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Amazon Kindle Fire HDX: Bezos dives into tech-support MONEY PIT

Good luck with that, Jeff

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Vid The latest Kindle Fire HDX tablets come with a free 24/7 support hotline via video chat. Putting a human face within easy reach may just push Amazon into the never-ending money-suck that is tech support.

Here's how the video-chat help desk is supposed to work; your mileage may vary:

Youtube Video

The HDX is an evolution of the Kindle Fire, with a faster processor (2.2GHz Snapdragon), bigger, high-resolution screen (the HDX is available in 1920 x 1200 7in and 2560 x 1600 8.9in versions) and an OS spun out of Android Jelly Bean. But most interesting of all is the ability to press the "Mayday" button for video support, and hand over control of the Kindle to Amazon's smiling support desk.

Keeping an eye on the customers

This is the support nirvana that consumer-facing companies have been grasping at for decades. The ability to see what's on the customer's screen – while talking to them and drawing their attention to parts of the display – is possible in some enterprise computing environments but has hitherto been denied to consumers.

Not that mobile operators haven't tried; technical support is a huge nightmare for operators, and smartphones haven't helped at all. Just about every operator has experimented with remote support for Symbian and Windows Mobile, not to mention their successors.

Taking control of a handset to walk the user though functions or change settings would be hugely useful, but such experiments have been plagued with technical problems.

Of course there's also the fact good proportion of support calls are about lacking connectivity, and while that's often down to the settings on the handset, this cannot be fixed remotely (though a configuration SMS works in many cases).

But Kindles are well-connected, and this new tablet certainly has the processing power to manage a decent video call. Amazon has also gone some way to address the often discussed but rarely addressed security issues. "Mayday" calls are only video one-way, and passwords may be blurred out to the support desk, but mostly the security is addressed by asking users to trust Amazon.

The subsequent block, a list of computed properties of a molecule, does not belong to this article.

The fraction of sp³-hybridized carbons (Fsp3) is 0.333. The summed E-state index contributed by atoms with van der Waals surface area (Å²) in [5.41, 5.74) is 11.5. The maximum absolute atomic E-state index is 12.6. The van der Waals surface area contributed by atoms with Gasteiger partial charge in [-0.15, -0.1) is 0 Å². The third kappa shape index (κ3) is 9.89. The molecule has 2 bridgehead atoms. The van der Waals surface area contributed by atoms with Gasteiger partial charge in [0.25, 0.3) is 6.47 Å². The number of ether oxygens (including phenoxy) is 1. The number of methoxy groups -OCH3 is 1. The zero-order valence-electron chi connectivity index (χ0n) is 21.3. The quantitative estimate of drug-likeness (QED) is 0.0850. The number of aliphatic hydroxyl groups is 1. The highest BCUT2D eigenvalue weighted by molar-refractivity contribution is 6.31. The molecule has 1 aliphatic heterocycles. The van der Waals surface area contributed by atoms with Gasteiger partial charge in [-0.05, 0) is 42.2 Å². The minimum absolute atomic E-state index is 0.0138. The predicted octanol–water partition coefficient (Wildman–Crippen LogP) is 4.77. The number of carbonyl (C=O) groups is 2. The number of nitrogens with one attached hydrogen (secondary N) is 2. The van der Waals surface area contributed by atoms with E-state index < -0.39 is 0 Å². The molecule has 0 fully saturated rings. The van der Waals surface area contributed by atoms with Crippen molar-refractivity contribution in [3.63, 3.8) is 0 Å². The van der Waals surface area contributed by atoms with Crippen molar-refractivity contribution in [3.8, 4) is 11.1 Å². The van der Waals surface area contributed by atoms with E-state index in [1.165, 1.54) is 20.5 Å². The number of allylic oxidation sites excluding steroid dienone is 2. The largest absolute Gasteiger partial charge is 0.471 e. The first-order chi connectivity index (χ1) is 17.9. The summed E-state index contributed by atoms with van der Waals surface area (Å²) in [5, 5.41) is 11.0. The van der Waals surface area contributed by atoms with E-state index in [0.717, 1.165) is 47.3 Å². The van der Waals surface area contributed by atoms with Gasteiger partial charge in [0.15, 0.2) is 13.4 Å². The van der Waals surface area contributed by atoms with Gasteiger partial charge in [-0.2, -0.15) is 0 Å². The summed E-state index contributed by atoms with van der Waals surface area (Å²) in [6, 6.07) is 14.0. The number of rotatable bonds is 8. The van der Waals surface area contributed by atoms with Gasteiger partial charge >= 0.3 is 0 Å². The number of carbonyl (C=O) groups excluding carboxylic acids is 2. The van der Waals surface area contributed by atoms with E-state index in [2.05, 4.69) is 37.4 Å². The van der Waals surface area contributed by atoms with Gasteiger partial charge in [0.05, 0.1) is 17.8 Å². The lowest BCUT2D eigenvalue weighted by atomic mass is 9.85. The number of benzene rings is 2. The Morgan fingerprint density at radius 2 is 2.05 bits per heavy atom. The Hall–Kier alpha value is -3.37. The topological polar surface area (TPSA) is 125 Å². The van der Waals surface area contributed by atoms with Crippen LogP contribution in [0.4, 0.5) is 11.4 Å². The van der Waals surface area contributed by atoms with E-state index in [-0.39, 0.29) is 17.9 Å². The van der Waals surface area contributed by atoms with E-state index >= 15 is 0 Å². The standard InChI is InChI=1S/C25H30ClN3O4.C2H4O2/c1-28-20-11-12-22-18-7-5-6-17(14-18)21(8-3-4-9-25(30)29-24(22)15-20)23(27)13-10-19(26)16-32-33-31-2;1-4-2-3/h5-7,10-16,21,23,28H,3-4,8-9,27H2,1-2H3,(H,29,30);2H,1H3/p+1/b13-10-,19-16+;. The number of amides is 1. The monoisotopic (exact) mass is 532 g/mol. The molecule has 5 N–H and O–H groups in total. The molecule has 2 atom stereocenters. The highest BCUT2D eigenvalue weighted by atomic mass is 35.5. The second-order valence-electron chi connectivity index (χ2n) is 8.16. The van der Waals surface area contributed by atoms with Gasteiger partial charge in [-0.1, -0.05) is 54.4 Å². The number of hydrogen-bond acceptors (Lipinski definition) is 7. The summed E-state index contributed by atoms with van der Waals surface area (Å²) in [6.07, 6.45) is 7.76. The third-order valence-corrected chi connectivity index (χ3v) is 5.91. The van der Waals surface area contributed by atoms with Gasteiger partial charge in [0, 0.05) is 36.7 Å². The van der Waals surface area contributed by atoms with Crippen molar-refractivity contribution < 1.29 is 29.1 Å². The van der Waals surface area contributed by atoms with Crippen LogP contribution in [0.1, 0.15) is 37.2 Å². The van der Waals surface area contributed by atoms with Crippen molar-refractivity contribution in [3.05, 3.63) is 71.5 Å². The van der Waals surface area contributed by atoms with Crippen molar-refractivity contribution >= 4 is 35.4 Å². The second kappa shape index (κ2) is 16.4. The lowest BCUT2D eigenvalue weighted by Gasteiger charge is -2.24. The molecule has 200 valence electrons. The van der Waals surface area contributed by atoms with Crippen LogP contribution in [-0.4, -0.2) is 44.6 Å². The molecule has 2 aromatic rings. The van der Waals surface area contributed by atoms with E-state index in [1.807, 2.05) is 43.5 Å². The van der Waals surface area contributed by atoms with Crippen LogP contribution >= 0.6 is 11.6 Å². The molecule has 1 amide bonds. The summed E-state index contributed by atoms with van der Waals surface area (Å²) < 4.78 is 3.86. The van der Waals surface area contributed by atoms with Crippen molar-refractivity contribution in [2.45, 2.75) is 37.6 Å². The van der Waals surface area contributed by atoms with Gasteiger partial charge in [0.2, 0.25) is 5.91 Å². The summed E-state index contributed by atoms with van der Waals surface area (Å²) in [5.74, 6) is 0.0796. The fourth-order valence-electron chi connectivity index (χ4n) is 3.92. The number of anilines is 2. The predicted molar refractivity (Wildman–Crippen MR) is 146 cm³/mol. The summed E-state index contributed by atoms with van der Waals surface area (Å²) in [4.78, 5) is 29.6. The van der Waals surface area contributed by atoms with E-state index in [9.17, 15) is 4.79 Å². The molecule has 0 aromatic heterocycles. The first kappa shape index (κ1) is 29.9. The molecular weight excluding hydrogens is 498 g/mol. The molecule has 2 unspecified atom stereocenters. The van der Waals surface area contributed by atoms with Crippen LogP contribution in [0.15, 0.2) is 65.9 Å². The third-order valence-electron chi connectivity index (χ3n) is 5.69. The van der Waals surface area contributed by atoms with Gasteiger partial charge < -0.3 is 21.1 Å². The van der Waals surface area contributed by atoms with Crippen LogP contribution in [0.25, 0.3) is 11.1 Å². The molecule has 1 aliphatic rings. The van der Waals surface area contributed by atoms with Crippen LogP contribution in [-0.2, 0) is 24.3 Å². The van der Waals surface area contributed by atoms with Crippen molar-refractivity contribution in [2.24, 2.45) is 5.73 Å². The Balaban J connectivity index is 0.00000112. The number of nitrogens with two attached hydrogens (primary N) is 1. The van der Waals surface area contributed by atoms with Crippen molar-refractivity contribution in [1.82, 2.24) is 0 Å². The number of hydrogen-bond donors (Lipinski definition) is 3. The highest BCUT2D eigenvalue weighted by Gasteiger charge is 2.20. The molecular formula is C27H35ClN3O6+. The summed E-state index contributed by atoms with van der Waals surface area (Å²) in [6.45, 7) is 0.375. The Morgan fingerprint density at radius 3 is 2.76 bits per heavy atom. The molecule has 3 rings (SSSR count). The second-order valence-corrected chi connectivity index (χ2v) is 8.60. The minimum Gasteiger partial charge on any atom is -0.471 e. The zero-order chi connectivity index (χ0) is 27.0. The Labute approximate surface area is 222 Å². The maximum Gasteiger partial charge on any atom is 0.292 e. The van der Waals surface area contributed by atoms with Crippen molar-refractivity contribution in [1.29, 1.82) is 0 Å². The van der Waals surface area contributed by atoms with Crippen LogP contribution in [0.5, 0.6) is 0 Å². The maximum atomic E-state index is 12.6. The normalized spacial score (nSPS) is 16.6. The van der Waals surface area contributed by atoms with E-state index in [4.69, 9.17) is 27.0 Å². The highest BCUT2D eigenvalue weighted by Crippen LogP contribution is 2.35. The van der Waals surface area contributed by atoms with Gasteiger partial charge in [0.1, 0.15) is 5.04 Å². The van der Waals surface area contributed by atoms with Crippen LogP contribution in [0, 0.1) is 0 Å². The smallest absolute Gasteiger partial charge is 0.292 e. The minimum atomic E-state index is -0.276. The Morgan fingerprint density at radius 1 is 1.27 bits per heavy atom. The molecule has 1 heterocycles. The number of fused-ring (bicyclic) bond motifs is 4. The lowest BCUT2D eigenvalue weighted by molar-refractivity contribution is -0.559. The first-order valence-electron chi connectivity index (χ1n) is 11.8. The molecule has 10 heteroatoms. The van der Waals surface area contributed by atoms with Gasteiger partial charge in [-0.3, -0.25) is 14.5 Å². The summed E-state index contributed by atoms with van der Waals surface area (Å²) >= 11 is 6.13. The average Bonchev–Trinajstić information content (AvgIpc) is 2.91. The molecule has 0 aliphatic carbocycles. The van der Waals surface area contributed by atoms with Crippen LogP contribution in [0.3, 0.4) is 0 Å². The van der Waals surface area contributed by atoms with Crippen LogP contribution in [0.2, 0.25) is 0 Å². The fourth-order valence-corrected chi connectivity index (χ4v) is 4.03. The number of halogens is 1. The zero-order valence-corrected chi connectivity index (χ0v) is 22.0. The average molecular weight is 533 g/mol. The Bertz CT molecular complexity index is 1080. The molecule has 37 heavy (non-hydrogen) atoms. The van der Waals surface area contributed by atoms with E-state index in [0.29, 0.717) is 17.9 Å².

Hello again, sir. We're sorry you don't like the Facebook redesign

What isn't addressed is the old bugbear about making support too easy to find. Technical support walks a fine line between being easy to contact, and being so easy to contact that users stop bothering to look elsewhere.

Back in the last century, a certain European ISP set up its tech support with the target of answering every call within four rings (an ideal they claimed to have borrowed from American Express). The desk was duly established and promptly overrun by users who called in every time a website was slow to load or their cat walked across the keyboard.

Operatives found themselves entertaining bored users and repeatedly explaining that the company was not responsible for the contents of the entire internet.

The solution was to reduce the quality of support to the point where only the determined and/or desperate would persist, weeding out the time wasters who were turning the desk into money pit.

Perhaps Kindle users are more discerning than that, perhaps they'll only hit that "Mayday" button when they really need it, but with Amazon planning to answer every call within 15 seconds, we'd not want to bet the future of a company on that. ®

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